Worker was pronounced dead at the scene
One worker was killed after being pinned under a rail car in Pickering in Durham, Ont. on Saturday evening, according to reports.
The 41-year-old worker man was pronounced dead at the scene, according to Durham Regional Police.
The worker was part of a team that was conducting construction and maintenance work on behalf of Go-Transit operator Metrolinx at the 117-year-old Rouge Hill bridge.
“This is absolutely devastating news, our first priority is of course the safety of everyone that works on the railroad, and we are very thankful to all the first responders for their quick and diligent work at the scene,” said Matt Llewellyn, Metrolinx spokesman.
Lakeshore East GO train service was suspended over the weekend while the repair work was being conducted.
Rail service will be disrupted until Tuesday, and possibly beyond, as the investigation continues.
"The real message to our customers is please plan ahead," he said.
Metrolinx staff will be on hand at train stations to assist commuters.
"But it's going to be a modified service and it will take customers a little longer to get where they're going."
The Ontario Ministry of Labour is now investigating the incident, according to reports.
Previously, a driver was killed in a car crash on the Eastern portion of Autoroute 20 in Saint Cyrille-de-Wendover, Quebec. Also, a 73-year-old male taxi cab driver died following a shooting in Scarborough, Ont.
Amongst the most dangerous jobs in the world are rail and road workers, according to David Cant, a chartered safety and risk management practitioner.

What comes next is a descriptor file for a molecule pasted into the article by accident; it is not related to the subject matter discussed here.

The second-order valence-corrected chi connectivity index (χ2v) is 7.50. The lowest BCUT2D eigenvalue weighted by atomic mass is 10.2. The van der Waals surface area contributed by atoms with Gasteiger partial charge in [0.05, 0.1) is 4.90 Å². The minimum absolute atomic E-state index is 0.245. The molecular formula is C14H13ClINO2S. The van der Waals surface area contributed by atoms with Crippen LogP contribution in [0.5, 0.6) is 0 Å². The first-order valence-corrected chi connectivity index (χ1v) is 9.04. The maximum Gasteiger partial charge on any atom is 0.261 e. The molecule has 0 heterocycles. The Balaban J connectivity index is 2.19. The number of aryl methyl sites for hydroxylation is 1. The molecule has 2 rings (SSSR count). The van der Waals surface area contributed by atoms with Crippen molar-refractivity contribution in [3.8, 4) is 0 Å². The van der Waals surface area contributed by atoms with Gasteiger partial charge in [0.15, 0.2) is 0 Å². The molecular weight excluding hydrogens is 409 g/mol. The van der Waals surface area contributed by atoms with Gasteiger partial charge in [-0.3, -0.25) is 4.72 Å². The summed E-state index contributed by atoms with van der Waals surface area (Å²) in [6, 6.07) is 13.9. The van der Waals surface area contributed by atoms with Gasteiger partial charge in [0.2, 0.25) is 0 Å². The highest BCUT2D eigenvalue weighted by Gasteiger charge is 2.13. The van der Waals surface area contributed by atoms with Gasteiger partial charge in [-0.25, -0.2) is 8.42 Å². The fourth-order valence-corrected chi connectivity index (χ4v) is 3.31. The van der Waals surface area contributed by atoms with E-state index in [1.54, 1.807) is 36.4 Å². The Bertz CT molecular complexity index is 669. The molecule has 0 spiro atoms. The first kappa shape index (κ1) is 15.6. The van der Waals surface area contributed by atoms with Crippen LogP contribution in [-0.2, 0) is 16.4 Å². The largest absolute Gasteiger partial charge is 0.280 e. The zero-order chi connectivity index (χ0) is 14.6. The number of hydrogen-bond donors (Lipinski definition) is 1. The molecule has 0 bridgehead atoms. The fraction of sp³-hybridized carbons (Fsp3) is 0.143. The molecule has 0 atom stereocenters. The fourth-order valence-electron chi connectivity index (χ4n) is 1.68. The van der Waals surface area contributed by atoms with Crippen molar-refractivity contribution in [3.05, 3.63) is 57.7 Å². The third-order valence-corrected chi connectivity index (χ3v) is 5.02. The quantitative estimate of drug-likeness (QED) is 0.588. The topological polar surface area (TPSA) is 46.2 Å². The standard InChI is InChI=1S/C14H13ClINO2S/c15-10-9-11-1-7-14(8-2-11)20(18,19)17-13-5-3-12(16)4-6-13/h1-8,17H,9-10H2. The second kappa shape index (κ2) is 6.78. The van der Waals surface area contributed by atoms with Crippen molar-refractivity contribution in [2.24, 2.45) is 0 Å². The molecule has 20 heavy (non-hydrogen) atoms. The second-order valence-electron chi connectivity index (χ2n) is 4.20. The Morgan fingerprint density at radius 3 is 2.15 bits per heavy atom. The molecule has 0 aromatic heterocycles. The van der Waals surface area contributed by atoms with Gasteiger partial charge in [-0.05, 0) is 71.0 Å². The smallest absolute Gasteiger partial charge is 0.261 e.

"While there have been improvements in health and safety in recent years, tragic accidents do still occur on the railway lines. Every year there are news reports of workers being struck by trains, maintenance cars or electrocuted while working on the tracks," he said.
In June, Transport Canada approved the changes to the Rules Respecting Track Safety, which specify safety requirements that railway companies must follow when inspecting and maintaining their railway track infrastructure. It also increased fines on people for trespassing on property where railway lines are located and for not giving way at railway crossings to reduce the number of accidents and incidents on said rail lines.
In 2019, the Transportation Safety Board of Canada found that a lack of training on safe working practices when clearing snow at railway crossings led to a fatal collision between a snowplow and a Canadian National Railway train at a crossing in London, Ont. On Jan. 9, 2018.